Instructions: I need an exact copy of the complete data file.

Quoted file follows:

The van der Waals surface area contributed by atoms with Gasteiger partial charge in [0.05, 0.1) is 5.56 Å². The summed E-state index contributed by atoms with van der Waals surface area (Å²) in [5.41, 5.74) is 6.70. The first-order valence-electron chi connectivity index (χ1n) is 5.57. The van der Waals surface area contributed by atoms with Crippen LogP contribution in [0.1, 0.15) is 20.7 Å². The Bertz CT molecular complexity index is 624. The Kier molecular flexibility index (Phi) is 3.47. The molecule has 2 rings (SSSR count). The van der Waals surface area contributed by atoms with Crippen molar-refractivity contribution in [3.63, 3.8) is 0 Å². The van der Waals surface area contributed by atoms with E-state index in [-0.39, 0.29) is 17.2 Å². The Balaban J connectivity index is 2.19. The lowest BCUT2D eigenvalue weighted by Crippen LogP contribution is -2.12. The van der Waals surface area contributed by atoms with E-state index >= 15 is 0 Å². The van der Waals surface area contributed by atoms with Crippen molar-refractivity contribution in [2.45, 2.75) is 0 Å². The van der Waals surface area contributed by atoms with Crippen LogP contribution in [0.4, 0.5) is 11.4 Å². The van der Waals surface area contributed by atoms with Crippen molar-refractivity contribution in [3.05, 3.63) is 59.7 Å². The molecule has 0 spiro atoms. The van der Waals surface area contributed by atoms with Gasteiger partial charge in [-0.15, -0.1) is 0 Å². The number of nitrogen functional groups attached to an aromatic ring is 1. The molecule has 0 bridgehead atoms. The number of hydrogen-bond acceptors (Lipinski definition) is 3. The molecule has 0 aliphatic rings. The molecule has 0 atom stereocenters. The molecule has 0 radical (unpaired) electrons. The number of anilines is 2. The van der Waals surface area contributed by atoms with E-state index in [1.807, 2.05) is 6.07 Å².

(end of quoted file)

The van der Waals surface area contributed by atoms with Gasteiger partial charge in [0.05, 0.1) is 5.56 Å². The summed E-state index contributed by atoms with van der Waals surface area (Å²) in [5.41, 5.74) is 6.70. The first-order valence-electron chi connectivity index (χ1n) is 5.57. The van der Waals surface area contributed by atoms with Crippen LogP contribution in [0.1, 0.15) is 20.7 Å². The Bertz CT molecular complexity index is 624. The Kier molecular flexibility index (Phi) is 3.47. The molecule has 2 rings (SSSR count). The van der Waals surface area contributed by atoms with Crippen molar-refractivity contribution in [3.63, 3.8) is 0 Å². The van der Waals surface area contributed by atoms with E-state index in [-0.39, 0.29) is 17.2 Å². The Balaban J connectivity index is 2.19. The lowest BCUT2D eigenvalue weighted by Crippen LogP contribution is -2.12. The van der Waals surface area contributed by atoms with E-state index >= 15 is 0 Å². The van der Waals surface area contributed by atoms with Crippen molar-refractivity contribution in [2.45, 2.75) is 0 Å². The van der Waals surface area contributed by atoms with Crippen LogP contribution in [0.4, 0.5) is 11.4 Å². The van der Waals surface area contributed by atoms with Crippen molar-refractivity contribution in [3.05, 3.63) is 59.7 Å². The molecule has 0 spiro atoms. The van der Waals surface area contributed by atoms with Gasteiger partial charge in [-0.15, -0.1) is 0 Å². The number of nitrogen functional groups attached to an aromatic ring is 1. The molecule has 0 bridgehead atoms. The number of hydrogen-bond acceptors (Lipinski definition) is 3. The molecule has 0 aliphatic rings. The molecule has 0 atom stereocenters. The molecule has 0 radical (unpaired) electrons. The number of anilines is 2. The van der Waals surface area contributed by atoms with E-state index in [1.807, 2.05) is 6.07 Å².